One of the ancient influences on Christian theology is a collection of books claiming to be epistles from Dionysius the Aeropagite to Timothy. The name is taken from a convert of Paul’s preaching in Athens mentioned by Luke. The correspondence purports to explain the things known and taught by the Apostle Paul. Timothy, the conceit goes, has had some difficulty understanding the more recondite matters Paul at one or another time touched on, and wishes further elaboration. Happily for him, Dionysius, being a trained thinker gloriously converted, is in a position to oblige.
With the exception of some pockets of Eastern Orthodoxy, I understand, most people today recognize that the writing is pseudonymous, and that its provenance is probably from Syria in the 5th century. This date is given because it is mentioned in another letter early in the 6th century and because its thought bears an uncanny resemblance to the thought of the pagan philosopher Proclus, who was delivered from his material body in the year 485. As to the location, when the thinking going on in these short books is studied and compared with records of what other Christians were thinking, Syria seems to be the most likely location for these interests and pursuits.
This pseudonymous correspondence was an ingenious ruse, and I think so for at least four reasons. (1) The most obvious is that it really seems to have taken almost everybody in for a very long time. There was some dubiety expressed as to the genuineness of the works early on, but that soon vanished. They entered the canon of serious theology, dangerous interpretations were eliminated by none less than Maximus Confessor, the thought was assimilated, and today it is impossible to understand the history of Christian theology without some acquaintance with these curious writings. The ruse worked amazingly well! It is hard for us to take something pseudonymous seriously, but the fact is we have to.
(2) The ruse was also ingenious because the figure himself, Dionysius the Aeropagite, serves as a symbol for what the author wanted to accomplish. He appears to me to have wanted to smuggle a philosophical approach which already informed Christian thought further in. He did it at a time when philosophy was increasingly viewed with suspicion. So he got a trained philosopher who had been converted and put in his mouth the theological insights he had achieved. I think he got the most qualified person you could desire. A less ingenious person might have picked Apollos, or Titus, or even Mary Magdalene—persons with higher profile, having perhaps more described abilities, or enjoying corresponding holy auras. That is not what our subtle Syrian did, and he did well.
What he accomplished was to Christianize the later insights of a philosophical approach already assimilated to Christianity, and in this way he made sure it was fruitful. Christians have always had an uneasy relationship with philosophy. We seem to be more skeptical of its influence than we are of any other activity we share with unbelievers. By the fifth century when philosophy—an ancient critic of pagan religion—was being degraded into a kind of pagan theology, the attitude was understandable. But if you think of it, philosophy had no way forward in paganism, it did have a way forward in Christianity (and later in Islam). Thanks to our ingenious author, that which could be harvested even from late neo-Platonism was stored in the Christian barn.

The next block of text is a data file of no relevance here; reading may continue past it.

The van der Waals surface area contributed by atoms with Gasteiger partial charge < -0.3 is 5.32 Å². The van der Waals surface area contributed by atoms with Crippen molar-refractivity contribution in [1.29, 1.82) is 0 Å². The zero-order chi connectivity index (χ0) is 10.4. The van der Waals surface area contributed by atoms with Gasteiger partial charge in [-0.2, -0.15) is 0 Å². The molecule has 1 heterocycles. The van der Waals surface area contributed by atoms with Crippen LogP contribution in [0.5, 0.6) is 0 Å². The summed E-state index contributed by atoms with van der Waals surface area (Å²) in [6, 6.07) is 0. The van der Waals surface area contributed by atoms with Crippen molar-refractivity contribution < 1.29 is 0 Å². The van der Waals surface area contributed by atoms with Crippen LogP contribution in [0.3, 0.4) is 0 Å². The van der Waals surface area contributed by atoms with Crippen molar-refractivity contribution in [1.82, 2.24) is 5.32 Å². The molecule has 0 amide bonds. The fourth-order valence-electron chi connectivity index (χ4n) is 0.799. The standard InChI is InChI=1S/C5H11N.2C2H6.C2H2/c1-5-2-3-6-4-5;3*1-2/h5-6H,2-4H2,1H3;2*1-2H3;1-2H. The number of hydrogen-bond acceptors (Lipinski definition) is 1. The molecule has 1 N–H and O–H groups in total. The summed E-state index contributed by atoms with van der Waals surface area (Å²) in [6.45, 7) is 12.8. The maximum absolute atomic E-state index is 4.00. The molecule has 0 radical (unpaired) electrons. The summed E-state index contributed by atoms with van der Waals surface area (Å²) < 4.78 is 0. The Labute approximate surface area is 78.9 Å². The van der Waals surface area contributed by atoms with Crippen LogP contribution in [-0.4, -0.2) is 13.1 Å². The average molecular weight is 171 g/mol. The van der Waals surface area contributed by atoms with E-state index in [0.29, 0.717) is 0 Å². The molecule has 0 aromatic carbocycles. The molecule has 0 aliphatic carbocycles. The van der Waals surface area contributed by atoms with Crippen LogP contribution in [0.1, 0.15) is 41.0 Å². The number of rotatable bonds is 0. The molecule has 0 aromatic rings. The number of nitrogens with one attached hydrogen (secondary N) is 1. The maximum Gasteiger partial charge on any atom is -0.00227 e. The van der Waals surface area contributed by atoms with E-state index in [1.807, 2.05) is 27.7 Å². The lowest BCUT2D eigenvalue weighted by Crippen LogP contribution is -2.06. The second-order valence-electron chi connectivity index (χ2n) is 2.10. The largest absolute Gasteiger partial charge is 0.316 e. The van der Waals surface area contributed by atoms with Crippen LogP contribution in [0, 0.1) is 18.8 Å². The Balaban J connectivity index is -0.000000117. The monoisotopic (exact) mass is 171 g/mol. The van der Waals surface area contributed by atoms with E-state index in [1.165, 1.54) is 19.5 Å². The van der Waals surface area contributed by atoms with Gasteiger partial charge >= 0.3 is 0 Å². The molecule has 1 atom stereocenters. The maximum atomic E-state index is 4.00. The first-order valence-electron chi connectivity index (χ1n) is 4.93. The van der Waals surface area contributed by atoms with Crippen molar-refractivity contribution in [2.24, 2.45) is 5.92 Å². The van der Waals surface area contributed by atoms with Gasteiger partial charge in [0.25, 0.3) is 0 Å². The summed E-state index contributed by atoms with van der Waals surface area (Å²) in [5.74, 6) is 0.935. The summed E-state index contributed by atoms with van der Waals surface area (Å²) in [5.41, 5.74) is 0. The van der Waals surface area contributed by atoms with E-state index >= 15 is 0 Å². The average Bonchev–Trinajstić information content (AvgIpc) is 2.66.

(3) The Pseudo Dionysius, as he is known, coined a very important word: hierarchy. That, one may say, was one of his main contributions. We moderns are trained and even brainwashed against the concept of hierarchy. What the Pseudo Dionysius did was to employ it for theology. Without hierarchy, there can be no order; there can be no order of all-pervading equality. There was hierarchy before, but the actual word that we use comes from the Pseudo Dionysius, and coining a word that actually stays is an ingenious thing to do. Had he not done so, who would have? Credit to whom credit is due.
(4) Apophatic theology is probably the main contribution of the Pseudo Dionysius. It is theology by negation. If the Pseudo Dionysius did not originate the approach, he certainly brought it into focus. When we speak about God we neither speak univocally or equivocally. When we say that God sees, we know it is a metaphor; when we say that God knows, we understand that it is analogical: there is some way in which it is similar, but not altogether. If it were altogether similar, we would speak univocally and reduce God. If it were altogether dissimilar, we would speak equivocally and say nothing or just nonsense. Both must be avoided. Apophatic theology is a way of approaching this which emphasizes the difference: it wants to proceed with the constant reminder that God is not like us and always hold before us his strangeness. God is so not like us, the Pseudo Dionysius says, that we cannot univocally ascribe any category we know to him, not even being. Bearing in mind this is not all there is to say, that there is a kataphatic approach (which pulls us away from the equivocal error because it is theology by affirmation) and even a hyperphatic (theology by denial and affirmation, by way of eminence), apophatic theology is a useful and necessary part of theology. It keeps theologians on the knife edge of analogical language. As long as it isn’t used to make our language about God merely equivocal, as long as it pulls us away from merely univocal language, it serves to keep reverence in our theological discourse.
Doing theology with reverence is something our age could use more of. Which is why I think the Pseudo Dionysius is worth getting to know. However strange, he has been very influential. If you like savoring the writings of the early church (you should learn to do that), he’s another one you can read through with deliberation and attention.